The clauses governing the PDI in the contract, with M/s Rosoboronexport (Russia) envisaged acceptance of Quality Certificates issued by the manufacturer, a third party. This rendered the outcome of the PDI as a foregone conclusion necessitating acceptance of the equipment offered. Reliance on third-party inspection without enabling clauses in the contract defining the vendor’s responsibility had increased risks in importing a defect prone system and the buyer’s interest unprotected. The PDI team involved in the inspection of the LVs etc was not permitted by the vendor to carry out live firing from the LV (9A – 52 – 2T) supplied owing to defective wording of the contract. The scope of PDI under Article 12.1.3 of the contract stipulates ‘check-up of the major aggregates and assemblies of the equipment for serviceability and functioning in compliance with the chapter Acceptance Trials from technical conditions of the manufacturing plant.’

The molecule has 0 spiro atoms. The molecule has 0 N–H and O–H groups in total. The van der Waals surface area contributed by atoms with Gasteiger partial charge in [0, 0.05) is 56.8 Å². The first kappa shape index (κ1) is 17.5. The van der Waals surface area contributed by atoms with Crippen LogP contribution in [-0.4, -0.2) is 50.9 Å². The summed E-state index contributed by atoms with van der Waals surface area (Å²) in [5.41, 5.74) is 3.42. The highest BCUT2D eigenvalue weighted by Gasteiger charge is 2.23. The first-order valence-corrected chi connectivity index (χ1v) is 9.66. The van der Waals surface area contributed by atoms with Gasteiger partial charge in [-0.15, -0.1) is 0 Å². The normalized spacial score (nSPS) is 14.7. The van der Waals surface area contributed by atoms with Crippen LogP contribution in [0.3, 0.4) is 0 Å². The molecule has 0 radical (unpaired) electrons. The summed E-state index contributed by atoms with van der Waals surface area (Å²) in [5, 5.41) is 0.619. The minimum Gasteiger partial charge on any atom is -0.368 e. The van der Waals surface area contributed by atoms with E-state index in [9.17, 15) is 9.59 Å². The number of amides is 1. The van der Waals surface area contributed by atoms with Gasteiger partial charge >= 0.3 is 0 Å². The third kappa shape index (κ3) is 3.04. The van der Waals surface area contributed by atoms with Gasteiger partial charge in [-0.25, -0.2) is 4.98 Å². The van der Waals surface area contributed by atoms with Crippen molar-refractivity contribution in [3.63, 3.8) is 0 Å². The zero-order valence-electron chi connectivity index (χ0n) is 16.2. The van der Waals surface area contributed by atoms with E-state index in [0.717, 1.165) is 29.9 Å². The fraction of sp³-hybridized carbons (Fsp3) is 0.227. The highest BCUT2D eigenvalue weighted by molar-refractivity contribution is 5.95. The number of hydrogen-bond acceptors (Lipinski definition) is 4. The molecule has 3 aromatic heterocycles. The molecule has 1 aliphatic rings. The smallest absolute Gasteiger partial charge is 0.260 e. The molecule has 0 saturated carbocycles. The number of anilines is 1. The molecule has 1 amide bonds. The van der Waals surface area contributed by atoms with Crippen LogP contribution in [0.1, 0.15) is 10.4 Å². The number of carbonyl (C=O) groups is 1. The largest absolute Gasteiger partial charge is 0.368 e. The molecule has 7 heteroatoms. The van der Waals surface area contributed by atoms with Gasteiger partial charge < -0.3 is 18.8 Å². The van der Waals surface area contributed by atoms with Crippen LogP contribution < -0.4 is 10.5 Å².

The PDI of the RPs were conducted by the DGQA team by firing from the Launch Vehicle 9A-52-2 (of the 1993 year of production) in the proof range at Russia and not from the Launch Vehicle 9A-52-2T covered under the scope of the contract of December 2005 resulting in non-validation of the LV by firing before acceptance. Later several critical defects in subsystems of the LV were reported by the Rocket Regiment during its exploitation /firing.

Further, the Buyer Furnished Equipment (BFE) mainly High Mobility Ammunition Vehicles (HMVs), Global Positioning System (GPS) Heavy Recovery Vehicle (HRV), Trailer etc. required to operationalise the SMERCH system could not yet (November 2009) be procured. The formation HQ stated that War Establishment (WE) which authorises vehicles and types of equipment was yet to be approved. The requirement felt by the SMERCH stocking depot (CAD Pulgaon) in September 2006 for special Material Handling Equipment (MHEs) for movement of SMERCH ammunition within the depot could not be met. Due to the non-availability of the special MHEs, four rockets were damaged during internal shifting in January 2009, resulting in a loss of Rs 2.36 crore.

Thus, the SMERCH Weapon System procured at a cost of Rs 2633 crore could not be fully operationalised due to defects in various systems, delay in buying the logistics support equipment and formulation of War Establishment. The
absence of suitable material handling equipment led to damage of four rockets and resultant loss of Rs 2.36 crore.